Joan Procter, Dragon Doctor describes the life of Joan Beauchamp Procter, renowned herpetologist, zoologist, Curator of Reptiles at the British Museum and designer of the…
Joan Procter, Dragon Doctor describes the life of Joan Beauchamp Procter, renowned herpetologist, zoologist, Curator of Reptiles at the British Museum and designer of the London Zoo Reptile House. In this lesson, students reframe initial viewpoints of scientists that are not representative of a broad understanding of who scientists are and what being a scientist means. Exploring understandings and expanding their view of science to include varied areas of social sciences provokes deep discussions among students as they prepare to teach others. Using content area skills, artwork, writing, literacy and technology, students explore diverse people and fields of the sciences.
Students engage in collaborative efforts with peers to involve themselves with content knowledge and skills in the social studies, as they integrate other areas of the curriculum including science, art, writing, literacy, literature, technology, critical thinking, research skills and inquiry-based learning. Findings include students participating in meaningful learning individually and collectively through inquiry. As students learn with and from one another, they conceptualize their own ideas through their own work in exploring relevant resources. Students plan action to move learning outside the classroom in generating changes in museums and monuments to showcase broader cultural representation of scientists in their communities.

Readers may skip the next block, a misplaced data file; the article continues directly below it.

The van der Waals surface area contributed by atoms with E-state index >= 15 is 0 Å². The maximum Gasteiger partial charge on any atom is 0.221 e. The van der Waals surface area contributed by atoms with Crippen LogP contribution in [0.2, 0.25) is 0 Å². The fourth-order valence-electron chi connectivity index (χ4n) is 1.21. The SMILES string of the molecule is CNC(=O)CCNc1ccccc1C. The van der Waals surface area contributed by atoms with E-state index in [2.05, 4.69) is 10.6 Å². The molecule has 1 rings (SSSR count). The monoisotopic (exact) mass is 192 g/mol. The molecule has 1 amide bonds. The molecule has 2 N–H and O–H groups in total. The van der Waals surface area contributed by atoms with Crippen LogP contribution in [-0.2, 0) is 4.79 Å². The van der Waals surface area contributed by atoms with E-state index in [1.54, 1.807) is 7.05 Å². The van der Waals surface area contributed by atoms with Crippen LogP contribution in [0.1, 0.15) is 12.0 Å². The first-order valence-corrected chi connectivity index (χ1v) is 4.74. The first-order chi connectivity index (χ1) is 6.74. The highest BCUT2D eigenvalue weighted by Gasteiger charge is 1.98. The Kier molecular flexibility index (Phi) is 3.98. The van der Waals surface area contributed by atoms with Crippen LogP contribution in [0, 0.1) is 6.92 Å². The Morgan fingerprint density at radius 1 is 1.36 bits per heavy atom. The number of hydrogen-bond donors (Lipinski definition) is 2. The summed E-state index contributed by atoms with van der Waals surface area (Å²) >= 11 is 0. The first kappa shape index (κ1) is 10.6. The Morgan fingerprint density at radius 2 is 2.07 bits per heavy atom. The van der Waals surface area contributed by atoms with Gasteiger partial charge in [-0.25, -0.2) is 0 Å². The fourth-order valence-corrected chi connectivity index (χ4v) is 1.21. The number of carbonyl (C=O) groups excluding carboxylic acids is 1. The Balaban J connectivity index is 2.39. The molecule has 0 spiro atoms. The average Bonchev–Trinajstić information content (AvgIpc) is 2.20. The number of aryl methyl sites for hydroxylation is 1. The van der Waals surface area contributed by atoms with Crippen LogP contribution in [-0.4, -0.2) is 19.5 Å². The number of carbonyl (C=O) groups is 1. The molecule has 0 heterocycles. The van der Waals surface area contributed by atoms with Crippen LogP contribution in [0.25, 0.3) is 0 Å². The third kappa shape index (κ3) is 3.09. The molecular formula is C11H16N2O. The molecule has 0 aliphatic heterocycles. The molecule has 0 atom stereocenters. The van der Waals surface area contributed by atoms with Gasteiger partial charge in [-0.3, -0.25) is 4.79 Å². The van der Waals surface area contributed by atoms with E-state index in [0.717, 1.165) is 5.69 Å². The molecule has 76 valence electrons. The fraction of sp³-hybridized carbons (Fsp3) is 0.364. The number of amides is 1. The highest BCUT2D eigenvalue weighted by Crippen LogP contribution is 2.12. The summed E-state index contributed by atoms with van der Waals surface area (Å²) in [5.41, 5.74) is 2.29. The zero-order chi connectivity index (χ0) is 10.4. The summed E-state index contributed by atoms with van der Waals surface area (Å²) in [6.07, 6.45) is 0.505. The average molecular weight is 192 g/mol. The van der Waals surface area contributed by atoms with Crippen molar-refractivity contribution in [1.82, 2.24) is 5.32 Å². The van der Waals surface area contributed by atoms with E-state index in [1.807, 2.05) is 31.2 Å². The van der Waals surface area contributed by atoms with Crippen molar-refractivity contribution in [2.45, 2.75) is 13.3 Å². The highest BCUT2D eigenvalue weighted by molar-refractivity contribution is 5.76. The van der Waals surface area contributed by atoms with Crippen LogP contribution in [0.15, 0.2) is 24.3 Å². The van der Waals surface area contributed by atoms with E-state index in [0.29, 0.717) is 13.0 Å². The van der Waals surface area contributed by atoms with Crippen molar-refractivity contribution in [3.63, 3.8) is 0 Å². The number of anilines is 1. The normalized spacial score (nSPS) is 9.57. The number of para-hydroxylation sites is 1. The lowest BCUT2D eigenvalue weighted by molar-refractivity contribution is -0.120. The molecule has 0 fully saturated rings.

Students engage in inquiry learning using Joan Procter, Dragon Doctor as a key text. Students explore the text and related resources, while learning with one another about scientists. Students expand their content knowledge and apply critical thinking skills, noting similarities and differences in scientists, ultimately acknowledging that what scientists do through inquiry and exploration helps them identify as scientists. Varied fields and backgrounds of scientists are explored, and students examine cultural representation in museums commemorating scientists and scientific contributions. Students create action plans to consult with museums about these issues and curate exhibits, like Joan Procter, to share with others.